Friday, August 28, 2009

Should 11-year old girls be mandated to get HPV vaccine?

Is it me or is there something wrong with the logic of the Gardasil debate? In a nation that has been reluctant to allocate public resources to teaching safe sex to our high schoolers, the move toward universal vaccination of pre-adolescent girls against a sexually transmitted disease seems illogical. Is the thought that we will teach them to abstain, but if that does not work, no need to teach them anything else -- they can just go ahead and have sex with impunity, as long as they are protected against HPV by the vaccine? What about unwanted pregnancy? What about HIV and other sexually transmitted illnesses? And how can we collude with such taciturn matter-of-factness in normalizing the idea that 11 years is an OK age for a child to make her sexual debut?

The manufacturer of Gardasil, in the name of public health, is calling for the government to mandate this as yet another vaccination required for school entry. This may make sense in a third-world country, where access to Pap smears is poor and the chances of using a condom are culturally slim, but in the US this seems over-the-top. How about instead, in the name of public health, halting the confusion of conflicting messages about sexual activity?

I know that once my kids are teens I will have very little to say about how they exercise their judgment. What I can hope for is that through honest dialogue I am preparing them now for the decisions they will be making on their own. One of the lessons we emphasize is that actions have consequences. Pushing Gardasil as the solution to a culturally created problem takes personal and societal responsibilities out of the equation. Yes, we may avoid a few cases of cervical cancer and even deaths from it, but we will have forgone the opportunity to teach our children to exercise their personal choices, responsibility and common sense. Moreover, we will be promoting further the culture of "a pill for everything", a philosophy that has brought our healthcare "system" to the brink of bankruptcy and our nation to unprecedented rates of bad behavior.

In view of the recent questions about the vaccine's risk-benefit profile, caution is needed more than ever. Vaccines should be mandated for highly infectious diseases spread via casual contact, likely to cause unmitigatable and frequent morbidity and mortality, and only if their benefits outweigh their risks. Gardasil fails this entire formula: HPV is pretty hard to get, cervical cancer is nearly 100% curable if detected early, and the vaccine's risk-benefit profile is in question. It is entirely clear that HPV is not smallpox. Let's stop pushing this false panacea on our kids and get back to teaching them the valuable skills and judgment that will serve them well as good people and responsible citizens of our nation.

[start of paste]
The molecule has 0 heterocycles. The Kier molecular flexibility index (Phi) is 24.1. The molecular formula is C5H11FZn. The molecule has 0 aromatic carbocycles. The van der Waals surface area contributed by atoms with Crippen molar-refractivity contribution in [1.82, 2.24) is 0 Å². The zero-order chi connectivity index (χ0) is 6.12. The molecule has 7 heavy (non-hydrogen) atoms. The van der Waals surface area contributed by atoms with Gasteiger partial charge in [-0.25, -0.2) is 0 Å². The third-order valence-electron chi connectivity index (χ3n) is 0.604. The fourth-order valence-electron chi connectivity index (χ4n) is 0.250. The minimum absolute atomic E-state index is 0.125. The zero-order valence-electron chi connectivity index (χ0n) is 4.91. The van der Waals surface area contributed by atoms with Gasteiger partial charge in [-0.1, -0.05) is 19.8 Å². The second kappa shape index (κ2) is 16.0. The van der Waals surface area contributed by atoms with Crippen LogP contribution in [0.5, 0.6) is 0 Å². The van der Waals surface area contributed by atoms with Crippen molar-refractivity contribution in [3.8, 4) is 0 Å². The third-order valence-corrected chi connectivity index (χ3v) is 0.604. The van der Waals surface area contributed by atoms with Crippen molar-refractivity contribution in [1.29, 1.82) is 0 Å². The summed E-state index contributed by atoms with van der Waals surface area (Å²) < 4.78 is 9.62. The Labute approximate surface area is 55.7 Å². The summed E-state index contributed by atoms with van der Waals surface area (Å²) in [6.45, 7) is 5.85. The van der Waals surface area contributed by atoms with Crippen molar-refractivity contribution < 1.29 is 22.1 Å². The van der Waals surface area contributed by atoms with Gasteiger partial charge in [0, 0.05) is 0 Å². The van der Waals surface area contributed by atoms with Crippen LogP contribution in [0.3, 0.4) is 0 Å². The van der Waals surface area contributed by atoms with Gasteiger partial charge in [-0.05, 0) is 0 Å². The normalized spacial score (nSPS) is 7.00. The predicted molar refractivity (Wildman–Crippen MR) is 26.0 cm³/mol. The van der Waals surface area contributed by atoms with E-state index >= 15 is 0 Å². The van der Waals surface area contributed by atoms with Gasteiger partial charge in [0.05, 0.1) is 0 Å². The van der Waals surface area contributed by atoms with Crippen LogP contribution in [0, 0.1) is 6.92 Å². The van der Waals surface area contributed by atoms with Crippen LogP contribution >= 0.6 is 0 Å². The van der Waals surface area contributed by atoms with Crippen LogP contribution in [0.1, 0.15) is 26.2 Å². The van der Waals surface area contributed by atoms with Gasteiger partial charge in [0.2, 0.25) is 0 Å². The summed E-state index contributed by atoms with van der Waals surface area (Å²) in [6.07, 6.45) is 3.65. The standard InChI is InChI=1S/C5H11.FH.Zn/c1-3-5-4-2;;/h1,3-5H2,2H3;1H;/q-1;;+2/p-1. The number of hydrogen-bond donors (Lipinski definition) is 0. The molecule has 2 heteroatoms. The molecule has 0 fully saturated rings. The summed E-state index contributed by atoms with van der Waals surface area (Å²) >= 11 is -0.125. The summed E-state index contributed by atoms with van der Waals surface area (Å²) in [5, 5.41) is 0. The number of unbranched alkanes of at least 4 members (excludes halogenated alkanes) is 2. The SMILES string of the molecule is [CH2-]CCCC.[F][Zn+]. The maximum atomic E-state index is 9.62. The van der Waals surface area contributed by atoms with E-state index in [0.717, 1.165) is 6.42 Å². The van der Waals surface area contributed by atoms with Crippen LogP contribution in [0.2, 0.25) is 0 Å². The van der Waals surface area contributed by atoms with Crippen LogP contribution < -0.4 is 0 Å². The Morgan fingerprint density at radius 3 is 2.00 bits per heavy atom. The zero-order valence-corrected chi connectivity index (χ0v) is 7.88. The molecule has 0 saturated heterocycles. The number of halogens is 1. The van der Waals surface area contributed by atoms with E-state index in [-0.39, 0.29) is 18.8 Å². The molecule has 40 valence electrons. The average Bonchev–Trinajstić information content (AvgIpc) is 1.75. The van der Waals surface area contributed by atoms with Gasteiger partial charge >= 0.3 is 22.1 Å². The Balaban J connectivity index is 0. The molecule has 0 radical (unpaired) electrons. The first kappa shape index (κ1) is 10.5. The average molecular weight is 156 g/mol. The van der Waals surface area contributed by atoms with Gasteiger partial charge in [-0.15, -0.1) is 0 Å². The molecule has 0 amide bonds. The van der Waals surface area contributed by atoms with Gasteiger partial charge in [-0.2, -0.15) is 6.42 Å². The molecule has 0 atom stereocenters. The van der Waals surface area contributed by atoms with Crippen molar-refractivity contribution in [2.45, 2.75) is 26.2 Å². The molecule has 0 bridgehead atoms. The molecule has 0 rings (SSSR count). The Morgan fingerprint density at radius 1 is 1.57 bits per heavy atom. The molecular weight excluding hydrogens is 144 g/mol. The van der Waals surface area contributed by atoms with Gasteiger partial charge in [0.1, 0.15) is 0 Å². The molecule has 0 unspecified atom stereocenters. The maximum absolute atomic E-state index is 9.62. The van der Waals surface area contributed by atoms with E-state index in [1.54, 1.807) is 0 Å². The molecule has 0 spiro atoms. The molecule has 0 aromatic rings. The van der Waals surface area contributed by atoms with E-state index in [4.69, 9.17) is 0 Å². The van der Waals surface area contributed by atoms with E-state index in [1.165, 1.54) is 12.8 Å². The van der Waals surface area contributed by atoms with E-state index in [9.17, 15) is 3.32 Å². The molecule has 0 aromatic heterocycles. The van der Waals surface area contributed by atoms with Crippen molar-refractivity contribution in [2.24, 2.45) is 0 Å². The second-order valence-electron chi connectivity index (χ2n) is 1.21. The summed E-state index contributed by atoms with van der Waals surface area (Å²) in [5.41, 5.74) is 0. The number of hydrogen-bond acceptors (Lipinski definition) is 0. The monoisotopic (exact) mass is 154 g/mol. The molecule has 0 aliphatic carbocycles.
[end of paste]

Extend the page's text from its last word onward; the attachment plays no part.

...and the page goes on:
1. I don't see the mandate as any permision to act sexually that is how you raise your kids or do not that makes the most difference not what the schools decide to teach. When did it become the schools responsibility? well I guess you mean it is good for schools to teach EVERYONE so that those with poor parents or lax parenting get information about what sex is and how to practice it safely, avoid unwanted kids and oh yeah wait until you're emotionally ready. Also the drug company not only has profit motive but a good public health motive to vaccinate everyone because imagine if only a portion of people got polio vaccine. IF they did they wouldnt have wiped it out ( minus a few cases worldwide) and I dont think they give that vaccine anymore right? Anyways I believe that the more people vaccinated the better population -wise or public health wise its effect so makes sense to mandate it. Just bcause it is related to a sexually transmitted disease doesn't make that logic false, just politcally messy. Finally as a RN I think your comment about condoms is a false one even if it reduces the rate of transmission I bet it doesn't prevent HPV I think any contact genital to genital would work probally other types of contact I bet too.

  2. Thanks for your comment, anonymous. I believe you missed my point -- the risk benefit of this intervention warrants extreme caution, as is likely to be the case with most vaccinations for diseases not meeting the criteria I outlined ("the cure is worse than the disease" type of thing). Overlaying the opportunity to teach responsibility for me puts the nail in its coffin.

  3. "Anonymous" have you thought of the fact that this vaccine has hardly been tested and has a wide variety of side effects that are worse than it's purported benefit? I agree with Marya "the cure is worse than the disease". The American Cancer Society states that cervical cancer is down 70% in the past 30 years and that with yearly pap test early prevention almost always leads to a cure. I feel that this vaccine is being pushed to hard (perhaps desperate times for Merck? ) without proper testing.